Creating resilient communities in increasingly dynamic environments
By Joshua Shanley
Four major events frame last year’s unprecedented levels of disaster. First, the 2012 North American Drought is expected to be the most costly disaster in the history of the U.S.; encompassing 80 percent of the contiguous United States, it was a factor in 82 deaths across the country. Next, on June 29, a derecho (a fast moving, well organized line of destructive thunderstorms) hammered a large section of the Midwest cutting utilities to 3.7 million customers, killing 22 people and causing damage exceeding $100 million. Further, the 2012 wildfire season scorched an area the size of Massachusetts and Connecticut combined, causing five deaths, ranking it as the third most destructive on record. Finally, Hurricane Sandy, nearly the size of the European continent, caused flooding and devastated critical infrastructure before colliding with a cold front resulting in snow more than 2 feet in some areas. In total, nearly half the country was affected.
Many have attributed the unusual scope of 2012’s sequence of events to climate change. And while the cause of climate change remains a politically contentious topic, the statistics and trends support that more severe weather and associated damage to critical infrastructure are on the rise. Even FEMA, which had previously been reluctant to embrace quasi-political issues, seems to have accepted that climate change is a reality with the release of the Climate Change Adaptation Policy. Given the generally accepted premise that there is a “new normal” and major storms will continue to disrupt critical infrastructure, what can be done to create more resilient communities?
Resiliency is not simply about making physical improvements to critical infrastructure that protects against severe weather. Municipal departments, state agencies and the general public alike need to think longer term. The path to designing and building more resilient communities requires a reworking of what has, until now, been considered adequate.
In a perfect world, mitigation efforts (recognition that emergencies will happen and building systems that reduce negative impacts and facilitate expedient recoveries) would be at a level where the overall disruption to day-to-day activity is minimal. In addition, adaptation efforts would also be implemented. However, solutions that address both mitigation and adaptation can often be discarded because of cost and the difficulty of obtaining cooperation of multiple stakeholders.
Therefore, proposals to tackle these issues should begin with cross-cutting strategies. That means recognizing the investment, priorities and conflicts of all parties; developing no-regrets policies that have limited downsides; and implementing safe-to-fail programs that take all of the associated complexities into account and can be considered successful even if only partially adopted by all partners at the table. That blended approach is required to move toward solving those complicated problems.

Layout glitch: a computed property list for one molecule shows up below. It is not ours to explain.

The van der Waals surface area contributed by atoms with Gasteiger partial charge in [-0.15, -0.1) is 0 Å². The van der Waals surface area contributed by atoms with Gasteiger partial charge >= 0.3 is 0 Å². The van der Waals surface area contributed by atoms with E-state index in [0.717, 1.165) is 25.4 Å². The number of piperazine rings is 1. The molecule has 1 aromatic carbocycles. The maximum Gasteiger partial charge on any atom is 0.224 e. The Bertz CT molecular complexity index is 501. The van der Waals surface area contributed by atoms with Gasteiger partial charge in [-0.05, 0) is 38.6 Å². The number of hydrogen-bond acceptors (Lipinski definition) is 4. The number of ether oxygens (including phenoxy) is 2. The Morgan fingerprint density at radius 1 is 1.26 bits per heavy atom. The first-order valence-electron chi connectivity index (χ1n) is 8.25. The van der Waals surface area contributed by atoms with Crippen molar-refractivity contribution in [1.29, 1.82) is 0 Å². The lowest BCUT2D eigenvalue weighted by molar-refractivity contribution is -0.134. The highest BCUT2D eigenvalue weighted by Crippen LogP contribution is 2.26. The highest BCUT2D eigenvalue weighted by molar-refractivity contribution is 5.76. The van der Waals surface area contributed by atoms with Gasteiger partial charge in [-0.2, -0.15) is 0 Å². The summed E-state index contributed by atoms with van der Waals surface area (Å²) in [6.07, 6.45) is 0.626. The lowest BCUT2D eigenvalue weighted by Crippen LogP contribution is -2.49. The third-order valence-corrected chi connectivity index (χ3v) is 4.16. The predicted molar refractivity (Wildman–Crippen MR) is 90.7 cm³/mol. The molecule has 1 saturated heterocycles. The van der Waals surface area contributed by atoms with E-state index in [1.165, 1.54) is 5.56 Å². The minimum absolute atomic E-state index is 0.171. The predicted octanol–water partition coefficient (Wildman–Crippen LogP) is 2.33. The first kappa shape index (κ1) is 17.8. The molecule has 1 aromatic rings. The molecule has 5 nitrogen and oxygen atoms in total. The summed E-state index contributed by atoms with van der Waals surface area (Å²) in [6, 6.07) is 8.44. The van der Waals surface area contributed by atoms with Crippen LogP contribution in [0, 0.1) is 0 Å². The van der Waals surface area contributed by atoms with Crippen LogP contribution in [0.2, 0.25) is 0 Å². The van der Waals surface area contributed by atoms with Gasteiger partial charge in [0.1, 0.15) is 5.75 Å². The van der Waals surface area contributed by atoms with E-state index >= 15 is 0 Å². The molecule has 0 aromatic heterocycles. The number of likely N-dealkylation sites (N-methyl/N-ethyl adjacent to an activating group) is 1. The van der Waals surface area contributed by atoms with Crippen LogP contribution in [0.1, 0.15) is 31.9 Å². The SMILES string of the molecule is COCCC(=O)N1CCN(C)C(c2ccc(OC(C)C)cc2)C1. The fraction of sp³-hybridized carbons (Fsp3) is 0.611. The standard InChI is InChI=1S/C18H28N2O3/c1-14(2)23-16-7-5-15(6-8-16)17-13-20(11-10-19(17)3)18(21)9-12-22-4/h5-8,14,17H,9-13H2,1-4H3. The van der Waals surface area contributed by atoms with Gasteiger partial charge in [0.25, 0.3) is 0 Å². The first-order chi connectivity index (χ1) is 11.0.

Natural resources must also be taken into account. On one hand, it is vital to recognize the importance of embracing renewable resources. On the other, it is vital to build systems that are designed to withstand changing weather patterns that test the extreme ends of the designed parameters of the existing critical infrastructure. By incorporating a combination of emerging technologies from the fields of civil engineering, architecture, energy and environmental science, communities can be built with systems that reduce risk and increase efficiencies.
It’s estimated that an investment of $2.2 trillion is needed just to bring current systems up to an acceptable level. When natural hazards increase in intensity, the impact to aging infrastructure is going to result in a longer, more expensive recovery phase.
The easiest emergency to manage is the one that doesn’t happen. We must embrace an approach that is based on both mitigation and adaptation. Or, as the United Nations noted in the 2010 report on climate change, “avoid the unmanageable and manage the unavoidable.”
Joshua Shanley is adjunct faculty at Kaplan University in the School of Public Safety and has been a firefighter-paramedic for more than 20 years. He participated in the response to the World Trade Center attacks in 1993 and again in 2001. He is currently the Emergency Management Coordinator in Northampton, Mass.
**(Editor’s note – This article was submitted prior to the tragic tornados which recently tore through Oklahoma. Omission of this disaster is due, solely, to the date of composition, and is not intended as an oversight.)